No Runny Eggs

The repository of one hard-boiled egg from the south suburbs of Milwaukee, Wisconsin (and the occassional guest-blogger). The ramblings within may or may not offend, shock and awe you, but they are what I (or my guest-bloggers) think.

On the “death-wish” crowd comments

by @ 13:31 on February 28, 2008. Filed under Politics.

If you miss the Back of the Book segments Wednesday’s on The O’Reilly Factor (approximately 7:50 pm), you miss a pretty good segment. Last night’s segment (thanks for the DVRing, AP) is no different, as Mary Katharine Ham explained the difference between the Huffington Post and the Nazis to Bill O’Reilly. She expanded upon that today, which leads me to throw in my own two cents’ worth.

Political discussion has never been “civilized” in the main. With the “common folk” able to put their ruminations out there almost-completely unfettered for the whole world to see, with nothing more than access to a library, I doubt it is as “civilized” as it was in the recent past. Heck, I’m as guilty of the cheap shot as the next person. However, there are some lines I try not to cross, like kicking a public figure when he or she is down for health reasons and joining the “death-wish” crowd. That sense of self-control is something lacking, relatively speaking, on the other side of the aisle. I’ll admit there are those on my side of the aisle that harbor similar lack of graciousness, but the term “lack of graciousness” describes that perfectly.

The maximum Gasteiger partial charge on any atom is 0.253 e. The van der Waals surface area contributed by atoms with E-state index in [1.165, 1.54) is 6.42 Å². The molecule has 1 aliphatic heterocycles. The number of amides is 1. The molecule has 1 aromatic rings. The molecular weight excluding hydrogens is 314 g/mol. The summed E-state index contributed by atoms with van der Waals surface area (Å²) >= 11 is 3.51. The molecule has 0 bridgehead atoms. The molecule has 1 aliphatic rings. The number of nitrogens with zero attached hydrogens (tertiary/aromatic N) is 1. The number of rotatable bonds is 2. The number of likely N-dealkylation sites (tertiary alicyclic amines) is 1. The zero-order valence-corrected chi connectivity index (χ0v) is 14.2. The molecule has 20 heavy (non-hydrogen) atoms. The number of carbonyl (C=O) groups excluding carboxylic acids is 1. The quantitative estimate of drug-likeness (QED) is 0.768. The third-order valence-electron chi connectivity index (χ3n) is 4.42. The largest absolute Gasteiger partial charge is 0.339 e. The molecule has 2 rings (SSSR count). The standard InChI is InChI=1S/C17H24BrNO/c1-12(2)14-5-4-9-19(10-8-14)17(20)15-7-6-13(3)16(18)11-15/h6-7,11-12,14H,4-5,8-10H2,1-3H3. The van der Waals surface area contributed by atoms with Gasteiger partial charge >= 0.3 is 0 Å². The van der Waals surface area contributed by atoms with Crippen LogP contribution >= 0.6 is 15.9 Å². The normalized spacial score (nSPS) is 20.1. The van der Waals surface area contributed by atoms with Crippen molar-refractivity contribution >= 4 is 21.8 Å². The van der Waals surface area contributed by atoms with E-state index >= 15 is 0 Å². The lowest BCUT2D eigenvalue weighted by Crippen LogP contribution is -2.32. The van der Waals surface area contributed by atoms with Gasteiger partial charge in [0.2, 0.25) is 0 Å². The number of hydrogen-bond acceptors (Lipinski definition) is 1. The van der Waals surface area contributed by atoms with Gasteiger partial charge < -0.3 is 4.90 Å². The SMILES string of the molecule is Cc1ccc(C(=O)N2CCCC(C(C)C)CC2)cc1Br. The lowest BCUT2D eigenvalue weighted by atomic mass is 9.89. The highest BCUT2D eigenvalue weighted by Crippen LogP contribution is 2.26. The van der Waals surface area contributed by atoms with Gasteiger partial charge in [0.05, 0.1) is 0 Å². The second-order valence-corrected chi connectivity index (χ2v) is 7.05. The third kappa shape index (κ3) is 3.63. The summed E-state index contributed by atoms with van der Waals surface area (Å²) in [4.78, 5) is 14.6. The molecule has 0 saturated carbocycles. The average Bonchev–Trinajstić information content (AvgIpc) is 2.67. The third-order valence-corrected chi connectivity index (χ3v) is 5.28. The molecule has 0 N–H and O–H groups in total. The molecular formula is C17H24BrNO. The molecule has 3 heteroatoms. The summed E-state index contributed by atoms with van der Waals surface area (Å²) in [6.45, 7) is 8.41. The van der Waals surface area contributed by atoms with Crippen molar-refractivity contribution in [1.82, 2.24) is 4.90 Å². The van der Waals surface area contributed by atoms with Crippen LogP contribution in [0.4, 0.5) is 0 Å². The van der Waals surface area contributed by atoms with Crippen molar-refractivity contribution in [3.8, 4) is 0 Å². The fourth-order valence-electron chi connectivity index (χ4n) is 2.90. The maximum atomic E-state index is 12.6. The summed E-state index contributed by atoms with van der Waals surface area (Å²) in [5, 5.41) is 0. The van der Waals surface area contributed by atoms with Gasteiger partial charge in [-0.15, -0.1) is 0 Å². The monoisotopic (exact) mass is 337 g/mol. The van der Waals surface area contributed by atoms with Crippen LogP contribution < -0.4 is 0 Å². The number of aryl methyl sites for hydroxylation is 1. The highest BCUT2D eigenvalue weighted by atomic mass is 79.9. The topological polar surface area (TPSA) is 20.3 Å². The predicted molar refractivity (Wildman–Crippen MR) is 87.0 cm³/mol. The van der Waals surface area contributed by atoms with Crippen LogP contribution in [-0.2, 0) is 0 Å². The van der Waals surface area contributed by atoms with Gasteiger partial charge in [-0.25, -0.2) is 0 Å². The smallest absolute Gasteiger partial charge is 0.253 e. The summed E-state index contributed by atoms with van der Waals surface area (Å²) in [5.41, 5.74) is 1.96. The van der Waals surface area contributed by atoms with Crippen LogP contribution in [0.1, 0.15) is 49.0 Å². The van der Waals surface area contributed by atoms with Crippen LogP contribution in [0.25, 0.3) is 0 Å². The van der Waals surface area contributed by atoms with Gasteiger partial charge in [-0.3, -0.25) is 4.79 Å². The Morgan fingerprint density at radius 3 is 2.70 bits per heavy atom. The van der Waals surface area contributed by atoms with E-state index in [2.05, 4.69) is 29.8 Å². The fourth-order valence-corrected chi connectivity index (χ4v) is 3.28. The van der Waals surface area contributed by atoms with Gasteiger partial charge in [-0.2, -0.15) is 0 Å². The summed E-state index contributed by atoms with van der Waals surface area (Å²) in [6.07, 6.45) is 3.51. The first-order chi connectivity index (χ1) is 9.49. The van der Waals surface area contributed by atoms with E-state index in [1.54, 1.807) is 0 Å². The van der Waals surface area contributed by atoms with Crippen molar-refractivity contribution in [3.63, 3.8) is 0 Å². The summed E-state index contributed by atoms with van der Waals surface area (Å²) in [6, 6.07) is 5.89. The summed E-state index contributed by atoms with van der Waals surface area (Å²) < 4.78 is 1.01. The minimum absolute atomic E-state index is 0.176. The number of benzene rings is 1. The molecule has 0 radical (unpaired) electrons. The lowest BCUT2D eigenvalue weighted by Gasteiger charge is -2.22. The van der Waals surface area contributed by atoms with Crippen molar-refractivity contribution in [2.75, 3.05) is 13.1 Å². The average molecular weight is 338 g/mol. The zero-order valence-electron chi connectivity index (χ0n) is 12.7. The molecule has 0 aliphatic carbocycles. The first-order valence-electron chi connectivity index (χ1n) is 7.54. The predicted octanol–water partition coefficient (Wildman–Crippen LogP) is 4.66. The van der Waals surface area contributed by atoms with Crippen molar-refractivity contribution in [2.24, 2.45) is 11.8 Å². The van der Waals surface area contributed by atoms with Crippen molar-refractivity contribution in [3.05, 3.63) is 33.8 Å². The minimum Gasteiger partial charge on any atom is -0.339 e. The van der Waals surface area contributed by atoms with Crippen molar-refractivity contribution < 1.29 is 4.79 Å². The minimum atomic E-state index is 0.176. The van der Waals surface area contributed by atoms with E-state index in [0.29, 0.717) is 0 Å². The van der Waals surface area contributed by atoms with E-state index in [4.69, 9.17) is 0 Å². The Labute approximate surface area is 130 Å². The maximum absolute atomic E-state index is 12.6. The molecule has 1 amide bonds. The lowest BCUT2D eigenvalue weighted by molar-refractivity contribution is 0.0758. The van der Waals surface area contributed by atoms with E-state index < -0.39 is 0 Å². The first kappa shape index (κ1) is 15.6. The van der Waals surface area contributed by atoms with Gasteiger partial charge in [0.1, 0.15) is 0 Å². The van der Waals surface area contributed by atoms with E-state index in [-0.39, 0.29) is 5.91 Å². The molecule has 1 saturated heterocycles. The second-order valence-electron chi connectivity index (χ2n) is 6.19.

I tend to fall into Charlie Sykes’ camp that the best way to combat “bad” speech is with more speech, not just from the other denziens of a particular website but from the powers-that-be. It generally is illuminating to see who falls into the “death-wish” crowd, and who repudiates it. Fortunately, I haven’t had to deal with that aspect here, but depending on how ugly it gets, I can see the proprietors getting involved by removing the “death-wish” crowd.

Like MKH, I don’t see a role for government to get involved, at least without a credible, specific threat. That involvement is the true analog of Nazism, or more-properly, the parent governmental philosophy of totalitarianism. Indeed, it is one of the main reasons of the “free speech” portion of the First Amendment and the various state analogs.

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